Select Committee on Foreign Affairs Third Report


86. Our visit to the Islamic Republic of Iran provided us with an excellent opportunity to see and experience a country which is still half in and half out of the international community. Iran's failure to engage constructively with so much of the world has deprived it of much investment and other benefits; it has also meant that outsiders have been denied access to an astonishingly rich culture, a talented, well-educated people and a huge economic potential.

87. Iran's position at the borders of the Middle East and Central Asia lends it potentially great strategic significance in its region: militarily, politically and economically. When, as we believe they eventually will, the Iranian people put in place the reforms necessary to realise that potential, the United Kingdom will have much to gain from being in an already established relationship with Iran.

88. For the present, Iran remains very much a moving target for commentators. There is competition for dominance among different power clusters, with the clerical establishment currently in the ascendancy. In the short term, the clerics and their allies may make advances, but in the long term they will surely not be able to hold back the aspirations of the younger generation.[63] Young people and women are said to have formed the reformist majority in the 1997 election, and it appears that it may have been their abstention in large numbers which removed that majority in last month's elections.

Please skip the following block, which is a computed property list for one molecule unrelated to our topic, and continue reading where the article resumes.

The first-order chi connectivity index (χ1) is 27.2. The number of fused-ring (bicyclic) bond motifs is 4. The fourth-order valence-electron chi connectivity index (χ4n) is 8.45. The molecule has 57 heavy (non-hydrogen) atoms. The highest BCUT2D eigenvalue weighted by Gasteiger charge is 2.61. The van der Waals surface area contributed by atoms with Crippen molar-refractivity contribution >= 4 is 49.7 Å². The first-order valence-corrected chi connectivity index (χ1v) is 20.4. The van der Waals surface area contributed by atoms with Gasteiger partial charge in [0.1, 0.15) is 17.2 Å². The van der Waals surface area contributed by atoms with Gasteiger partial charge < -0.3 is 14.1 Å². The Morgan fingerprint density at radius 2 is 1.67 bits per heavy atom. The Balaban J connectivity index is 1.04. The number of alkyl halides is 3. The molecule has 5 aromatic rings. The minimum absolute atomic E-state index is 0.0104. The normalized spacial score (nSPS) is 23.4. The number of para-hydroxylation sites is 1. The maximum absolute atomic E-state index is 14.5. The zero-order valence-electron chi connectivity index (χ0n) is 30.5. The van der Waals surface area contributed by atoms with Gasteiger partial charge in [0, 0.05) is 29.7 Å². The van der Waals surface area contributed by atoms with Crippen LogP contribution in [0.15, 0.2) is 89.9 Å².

89. We have previously concluded that the United Kingdom has been right to engage with Iran, even in the face of strong signals from Washington that such a policy was misguided, and even in the face of setbacks to the process of reform, such as the flawed election of February 2004. Having visited Iran, and having spoken at some length and with a degree of frankness to people of influence in that country, we stand by our earlier comments. We conclude that Iran will surely complete its journey towards reform, but at its own pace and in its own way, having regard to its proud history and strong national identity. We recommend that the Government act as a good friend to Iran in that journey, criticising when necessary, but supporting where it can.

63   60 percent of Iran's population is aged under 25 Back

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Prepared 19 March 2004